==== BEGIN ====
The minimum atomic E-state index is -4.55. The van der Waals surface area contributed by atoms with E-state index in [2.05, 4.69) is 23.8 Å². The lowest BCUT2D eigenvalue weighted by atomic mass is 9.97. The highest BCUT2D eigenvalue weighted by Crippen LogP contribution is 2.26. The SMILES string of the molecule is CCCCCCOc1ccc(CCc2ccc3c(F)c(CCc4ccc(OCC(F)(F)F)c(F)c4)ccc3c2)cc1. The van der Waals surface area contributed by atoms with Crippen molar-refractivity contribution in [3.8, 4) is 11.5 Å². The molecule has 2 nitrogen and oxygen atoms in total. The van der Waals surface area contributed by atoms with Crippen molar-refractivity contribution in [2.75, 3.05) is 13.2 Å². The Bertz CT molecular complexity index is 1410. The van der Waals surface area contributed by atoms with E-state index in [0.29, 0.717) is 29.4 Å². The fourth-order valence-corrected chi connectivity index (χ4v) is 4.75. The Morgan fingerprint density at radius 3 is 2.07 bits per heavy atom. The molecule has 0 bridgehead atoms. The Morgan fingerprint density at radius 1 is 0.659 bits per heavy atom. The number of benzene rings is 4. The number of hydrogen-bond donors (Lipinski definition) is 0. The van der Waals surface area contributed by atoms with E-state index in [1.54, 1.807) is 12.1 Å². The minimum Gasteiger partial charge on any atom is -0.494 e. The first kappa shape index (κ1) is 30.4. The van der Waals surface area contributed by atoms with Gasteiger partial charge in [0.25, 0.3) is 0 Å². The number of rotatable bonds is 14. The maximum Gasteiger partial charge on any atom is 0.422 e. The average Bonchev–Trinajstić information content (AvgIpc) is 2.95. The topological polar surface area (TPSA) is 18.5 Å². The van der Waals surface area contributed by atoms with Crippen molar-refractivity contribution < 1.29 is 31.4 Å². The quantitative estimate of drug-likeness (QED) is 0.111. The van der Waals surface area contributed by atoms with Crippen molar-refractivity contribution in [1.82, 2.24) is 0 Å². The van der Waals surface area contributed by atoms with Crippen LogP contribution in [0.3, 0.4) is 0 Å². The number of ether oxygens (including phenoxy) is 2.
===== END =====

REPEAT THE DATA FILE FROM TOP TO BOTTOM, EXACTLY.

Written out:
The minimum atomic E-state index is -4.55. The van der Waals surface area contributed by atoms with E-state index in [2.05, 4.69) is 23.8 Å². The lowest BCUT2D eigenvalue weighted by atomic mass is 9.97. The highest BCUT2D eigenvalue weighted by Crippen LogP contribution is 2.26. The SMILES string of the molecule is CCCCCCOc1ccc(CCc2ccc3c(F)c(CCc4ccc(OCC(F)(F)F)c(F)c4)ccc3c2)cc1. The van der Waals surface area contributed by atoms with Crippen molar-refractivity contribution in [3.8, 4) is 11.5 Å². The molecule has 2 nitrogen and oxygen atoms in total. The van der Waals surface area contributed by atoms with Crippen molar-refractivity contribution in [2.75, 3.05) is 13.2 Å². The Bertz CT molecular complexity index is 1410. The van der Waals surface area contributed by atoms with E-state index in [0.29, 0.717) is 29.4 Å². The fourth-order valence-corrected chi connectivity index (χ4v) is 4.75. The Morgan fingerprint density at radius 3 is 2.07 bits per heavy atom. The molecule has 0 bridgehead atoms. The Morgan fingerprint density at radius 1 is 0.659 bits per heavy atom. The number of benzene rings is 4. The number of hydrogen-bond donors (Lipinski definition) is 0. The van der Waals surface area contributed by atoms with E-state index in [1.54, 1.807) is 12.1 Å². The minimum Gasteiger partial charge on any atom is -0.494 e. The first kappa shape index (κ1) is 30.4. The van der Waals surface area contributed by atoms with Gasteiger partial charge in [0.25, 0.3) is 0 Å². The number of rotatable bonds is 14. The maximum Gasteiger partial charge on any atom is 0.422 e. The average Bonchev–Trinajstić information content (AvgIpc) is 2.95. The topological polar surface area (TPSA) is 18.5 Å². The van der Waals surface area contributed by atoms with Crippen molar-refractivity contribution < 1.29 is 31.4 Å². The quantitative estimate of drug-likeness (QED) is 0.111. The van der Waals surface area contributed by atoms with Crippen molar-refractivity contribution in [1.82, 2.24) is 0 Å². The van der Waals surface area contributed by atoms with Crippen LogP contribution in [0.3, 0.4) is 0 Å². The number of ether oxygens (including phenoxy) is 2.